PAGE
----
Given a smooth real function f, we can approximate it as a sum of polynomials as

f(x+h)=f(x)+hf′(x)+h22!f″

where \lim_{h\to0} R_n(h)=0.There are multiple ways to derive this result. Some are already discussed in the answers to the question “Where do the factorials come from in the taylor series?“.

An easy way to see why the 1/k! factors must be there is to observe that computing \partial_h^k f(x+h)\rvert_{h=0}, we need the 1/k! factors to balance the k! factors arising from \partial_h^k h^k=k! in order to get a consistent result on the left- and right-hand sides.

However, even though algebraically it is very clear why we need these factorials, I don’t have any intuition as to why they should be there. Is there any geometrical (or similarly intuitive) argument to see where they come from?

**Answer**

Yes. There is a *geometric* explanation.

For simplicity, let me take x=0 and h=1.

By the Fundamental Theorem of Calculus (FTC),

f(1)=f(0)+\int_{0}^{1}dt_1\ f'(t_1)\ .

Now use the FTC for the f'(t_1) inside the integral, which gives

f'(t_1)=f'(0)+\int_{0}^{t_1}dt_2\ f”(t_2)\ ,

and insert this in the previous equation.

We then get

f(1)=f(0)+f'(0)+\int_{0}^{1}dt_1\int_{0}^{t_1}dt_2 f”(t_2)\ .

Keep iterating this, using the FTC to rewrite the last integrand, each time invoking a new variable t_k.

At the end of the day, one obtains

f(1)=\sum_{k=0}^{n}\int_{\Delta_k} dt_1\cdots dt_k\ f^{(k)}(0)\ +\ {\rm remainder}

where \Delta_k is the simplex

\{(t_1,\ldots,t_k)\in\mathbb{R}^k\ |\ 1>t_1>\cdots>t_k>0\}\ .

For example \Delta_{2} is a triangle in the plane, and \Delta_3 is a tetrahedron in 3D, etc.

The \frac{1}{k!} is just the *volume* of \Delta_k. Indeed, by a simple change of variables (renaming), the volume is the same for all k! simplices of the form

\{(t_1,\ldots,t_k)\in\mathbb{R}^k\ |\ 1>t_{\sigma(1)}>\cdots>t_{\sigma(k)}>0\}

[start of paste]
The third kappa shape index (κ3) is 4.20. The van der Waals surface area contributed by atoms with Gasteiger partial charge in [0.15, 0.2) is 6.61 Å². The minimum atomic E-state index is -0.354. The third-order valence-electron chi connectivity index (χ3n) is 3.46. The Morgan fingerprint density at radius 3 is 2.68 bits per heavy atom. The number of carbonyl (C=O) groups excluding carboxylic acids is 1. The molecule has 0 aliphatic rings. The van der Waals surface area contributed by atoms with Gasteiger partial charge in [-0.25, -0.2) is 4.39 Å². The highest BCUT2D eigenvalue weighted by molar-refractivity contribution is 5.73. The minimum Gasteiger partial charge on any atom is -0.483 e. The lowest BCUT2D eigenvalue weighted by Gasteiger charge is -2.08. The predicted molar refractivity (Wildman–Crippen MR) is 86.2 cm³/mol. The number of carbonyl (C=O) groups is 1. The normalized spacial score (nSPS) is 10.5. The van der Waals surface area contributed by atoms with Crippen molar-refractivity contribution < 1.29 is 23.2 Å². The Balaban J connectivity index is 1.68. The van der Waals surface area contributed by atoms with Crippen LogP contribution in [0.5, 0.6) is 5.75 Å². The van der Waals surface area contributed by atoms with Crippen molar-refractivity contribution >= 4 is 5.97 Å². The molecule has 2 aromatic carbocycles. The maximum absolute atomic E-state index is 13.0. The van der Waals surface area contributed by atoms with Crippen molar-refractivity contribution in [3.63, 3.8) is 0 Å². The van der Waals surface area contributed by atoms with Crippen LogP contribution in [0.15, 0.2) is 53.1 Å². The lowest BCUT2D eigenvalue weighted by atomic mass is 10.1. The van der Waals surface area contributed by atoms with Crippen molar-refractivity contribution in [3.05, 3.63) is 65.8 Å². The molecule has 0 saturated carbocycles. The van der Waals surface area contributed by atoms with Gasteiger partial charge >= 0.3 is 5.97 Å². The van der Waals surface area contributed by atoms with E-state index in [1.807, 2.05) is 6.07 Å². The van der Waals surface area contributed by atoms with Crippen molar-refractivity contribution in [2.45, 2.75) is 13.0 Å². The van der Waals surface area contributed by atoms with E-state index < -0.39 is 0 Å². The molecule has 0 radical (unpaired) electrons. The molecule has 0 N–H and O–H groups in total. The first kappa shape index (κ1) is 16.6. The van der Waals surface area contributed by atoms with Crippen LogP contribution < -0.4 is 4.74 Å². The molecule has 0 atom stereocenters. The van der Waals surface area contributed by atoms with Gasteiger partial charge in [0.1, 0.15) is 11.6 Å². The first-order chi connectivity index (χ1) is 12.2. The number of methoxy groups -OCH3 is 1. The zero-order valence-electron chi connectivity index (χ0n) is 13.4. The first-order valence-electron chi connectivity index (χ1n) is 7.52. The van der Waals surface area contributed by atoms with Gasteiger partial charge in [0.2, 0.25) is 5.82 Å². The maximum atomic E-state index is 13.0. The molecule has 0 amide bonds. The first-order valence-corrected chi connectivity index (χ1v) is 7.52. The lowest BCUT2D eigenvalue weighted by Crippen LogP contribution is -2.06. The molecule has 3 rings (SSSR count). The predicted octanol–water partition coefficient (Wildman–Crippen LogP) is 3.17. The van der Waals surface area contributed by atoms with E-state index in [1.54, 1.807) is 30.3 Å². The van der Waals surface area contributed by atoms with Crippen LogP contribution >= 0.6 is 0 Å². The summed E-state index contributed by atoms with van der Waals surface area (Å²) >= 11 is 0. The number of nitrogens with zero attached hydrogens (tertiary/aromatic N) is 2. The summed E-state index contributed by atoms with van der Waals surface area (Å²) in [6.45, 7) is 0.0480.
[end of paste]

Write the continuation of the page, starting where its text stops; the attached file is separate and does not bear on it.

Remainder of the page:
where \sigma is a permutation of \{1,2,\ldots,k\}.

Putting all these simplices together essentially reproduces the cube [0,1]^k which of course has volume 1.

**Exercise:** Recover the usual formula for the integral remainder using the above method.

**Remark 1:** As Sangchul said in the comment, the method is related to the notion of ordered exponential. In a basic course on ODEs, one usually sees the notion of fundamental solution \Phi(t) of a linear system of differential equations X'(t)=A(t)X(t). One can rewrite the equation for \Phi(t) in integral form and do the same iteration as in the above method with the result

\Phi(s)=\sum_{k=0}^{\infty}\int_{s\Delta_k} dt_1\cdots dt_k\ A(t_1)\cdots A(t_k)\ .

It is only when the matrices A(t) for different times *commute*, that one can use the above permutation and cube reconstruction, in order to write the above series as an exponential. This happens in one dimension and also when A(t) is time independent, i.e., for the two textbook examples where one has explicit formulas.

**Remark 2:** The method I used for the Taylor expansion is related to how Newton approached the question using divided differences.

The relation between Newton’s iterated divided differences and the iterated integrals I used is provide by the Hermite-Genocchi formula.

**Remark 3:** These iterated integrals are also useful in proving some combinatorial identities, see this MO answer:

https://mathoverflow.net/questions/74102/rational-function-identity/74280#74280

They were also used by K.T. Chen in topology, and they also feature in the theory of rough paths developed by Terry Lyons.

The best I can do, as far as (hopefully) nice figures, is the following.

The simplex \Delta_1

has one-dimensional volume, i.e., length =1=\frac{1}{1!}.

The simplex \Delta_2

has two-dimensional volume, i.e., area =\frac{1}{2}=\frac{1}{2!}.

The simplex \Delta_3

has three-dimensional volume, i.e., just volume =\frac{1}{6}=\frac{1}{3!}.

For obvious reasons, I will stop here.

**Attribution***Source : Link , Question Author : glS , Answer Author : Abdelmalek Abdesselam*